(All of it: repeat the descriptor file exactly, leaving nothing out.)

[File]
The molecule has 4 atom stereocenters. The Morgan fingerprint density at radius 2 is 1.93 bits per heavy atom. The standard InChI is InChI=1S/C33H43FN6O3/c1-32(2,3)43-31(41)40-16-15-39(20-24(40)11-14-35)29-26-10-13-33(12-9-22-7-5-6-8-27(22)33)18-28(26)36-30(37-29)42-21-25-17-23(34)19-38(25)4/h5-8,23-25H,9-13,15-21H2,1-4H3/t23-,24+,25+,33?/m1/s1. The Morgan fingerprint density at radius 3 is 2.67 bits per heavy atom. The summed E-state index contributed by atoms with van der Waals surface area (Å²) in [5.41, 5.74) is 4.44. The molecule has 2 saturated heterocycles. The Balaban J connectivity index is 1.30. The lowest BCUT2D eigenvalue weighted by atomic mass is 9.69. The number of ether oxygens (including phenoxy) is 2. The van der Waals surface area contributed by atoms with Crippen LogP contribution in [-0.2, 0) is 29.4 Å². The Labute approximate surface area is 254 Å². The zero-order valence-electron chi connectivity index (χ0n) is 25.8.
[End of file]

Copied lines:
The molecule has 4 atom stereocenters. The Morgan fingerprint density at radius 2 is 1.93 bits per heavy atom. The standard InChI is InChI=1S/C33H43FN6O3/c1-32(2,3)43-31(41)40-16-15-39(20-24(40)11-14-35)29-26-10-13-33(12-9-22-7-5-6-8-27(22)33)18-28(26)36-30(37-29)42-21-25-17-23(34)19-38(25)4/h5-8,23-25H,9-13,15-21H2,1-4H3/t23-,24+,25+,33?/m1/s1. The Morgan fingerprint density at radius 3 is 2.67 bits per heavy atom. The summed E-state index contributed by atoms with van der Waals surface area (Å²) in [5.41, 5.74) is 4.44. The molecule has 2 saturated heterocycles. The Balaban J connectivity index is 1.30. The lowest BCUT2D eigenvalue weighted by atomic mass is 9.69. The number of ether oxygens (including phenoxy) is 2. The van der Waals surface area contributed by atoms with Crippen LogP contribution in [-0.2, 0) is 29.4 Å². The Labute approximate surface area is 254 Å². The zero-order valence-electron chi connectivity index (χ0n) is 25.8.